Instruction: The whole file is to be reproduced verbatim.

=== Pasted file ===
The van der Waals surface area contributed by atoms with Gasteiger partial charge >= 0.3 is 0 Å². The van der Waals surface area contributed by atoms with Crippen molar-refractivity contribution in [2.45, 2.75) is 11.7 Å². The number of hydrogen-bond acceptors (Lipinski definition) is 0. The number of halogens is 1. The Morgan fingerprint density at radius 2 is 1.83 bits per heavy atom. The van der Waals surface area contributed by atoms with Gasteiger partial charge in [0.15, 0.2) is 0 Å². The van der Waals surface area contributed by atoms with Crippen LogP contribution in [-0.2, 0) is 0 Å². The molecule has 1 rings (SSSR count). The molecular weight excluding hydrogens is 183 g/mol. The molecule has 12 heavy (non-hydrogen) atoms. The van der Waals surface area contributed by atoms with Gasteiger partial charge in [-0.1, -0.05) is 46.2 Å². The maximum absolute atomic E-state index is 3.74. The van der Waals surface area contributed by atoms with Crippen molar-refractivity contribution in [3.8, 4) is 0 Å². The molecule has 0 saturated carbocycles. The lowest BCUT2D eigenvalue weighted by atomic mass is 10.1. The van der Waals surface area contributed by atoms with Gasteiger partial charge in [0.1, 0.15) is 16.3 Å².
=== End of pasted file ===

The van der Waals surface area contributed by atoms with Gasteiger partial charge >= 0.3 is 0 Å². The van der Waals surface area contributed by atoms with Crippen molar-refractivity contribution in [2.45, 2.75) is 11.7 Å². The number of hydrogen-bond acceptors (Lipinski definition) is 0. The number of halogens is 1. The Morgan fingerprint density at radius 2 is 1.83 bits per heavy atom. The van der Waals surface area contributed by atoms with Gasteiger partial charge in [0.15, 0.2) is 0 Å². The van der Waals surface area contributed by atoms with Crippen LogP contribution in [-0.2, 0) is 0 Å². The molecule has 1 rings (SSSR count). The molecular weight excluding hydrogens is 183 g/mol. The molecule has 12 heavy (non-hydrogen) atoms. The van der Waals surface area contributed by atoms with Gasteiger partial charge in [-0.1, -0.05) is 46.2 Å². The maximum absolute atomic E-state index is 3.74. The van der Waals surface area contributed by atoms with Crippen molar-refractivity contribution in [3.8, 4) is 0 Å². The molecule has 0 saturated carbocycles. The lowest BCUT2D eigenvalue weighted by atomic mass is 10.1. The van der Waals surface area contributed by atoms with Gasteiger partial charge in [0.1, 0.15) is 16.3 Å².